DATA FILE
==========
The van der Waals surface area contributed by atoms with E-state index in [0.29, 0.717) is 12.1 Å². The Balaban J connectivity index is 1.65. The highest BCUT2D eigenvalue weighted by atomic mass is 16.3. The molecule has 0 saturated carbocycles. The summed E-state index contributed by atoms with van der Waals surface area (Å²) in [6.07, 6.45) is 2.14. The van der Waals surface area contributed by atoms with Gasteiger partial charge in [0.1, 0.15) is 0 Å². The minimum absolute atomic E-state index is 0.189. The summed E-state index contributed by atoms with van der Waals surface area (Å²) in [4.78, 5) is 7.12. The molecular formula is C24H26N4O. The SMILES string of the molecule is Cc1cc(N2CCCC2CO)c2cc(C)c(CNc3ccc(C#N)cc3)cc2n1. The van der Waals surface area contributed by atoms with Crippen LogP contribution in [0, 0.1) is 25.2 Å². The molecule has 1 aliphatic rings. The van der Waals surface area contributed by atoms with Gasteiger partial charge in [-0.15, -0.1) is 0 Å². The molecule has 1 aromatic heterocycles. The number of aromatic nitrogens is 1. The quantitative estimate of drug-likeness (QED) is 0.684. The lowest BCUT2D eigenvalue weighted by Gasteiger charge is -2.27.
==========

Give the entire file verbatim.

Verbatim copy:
The van der Waals surface area contributed by atoms with E-state index in [0.29, 0.717) is 12.1 Å². The Balaban J connectivity index is 1.65. The highest BCUT2D eigenvalue weighted by atomic mass is 16.3. The molecule has 0 saturated carbocycles. The summed E-state index contributed by atoms with van der Waals surface area (Å²) in [6.07, 6.45) is 2.14. The van der Waals surface area contributed by atoms with Gasteiger partial charge in [0.1, 0.15) is 0 Å². The minimum absolute atomic E-state index is 0.189. The summed E-state index contributed by atoms with van der Waals surface area (Å²) in [4.78, 5) is 7.12. The molecular formula is C24H26N4O. The SMILES string of the molecule is Cc1cc(N2CCCC2CO)c2cc(C)c(CNc3ccc(C#N)cc3)cc2n1. The van der Waals surface area contributed by atoms with Crippen LogP contribution in [0, 0.1) is 25.2 Å². The molecule has 1 aliphatic rings. The van der Waals surface area contributed by atoms with Gasteiger partial charge in [-0.15, -0.1) is 0 Å². The molecule has 1 aromatic heterocycles. The number of aromatic nitrogens is 1. The quantitative estimate of drug-likeness (QED) is 0.684. The lowest BCUT2D eigenvalue weighted by Gasteiger charge is -2.27.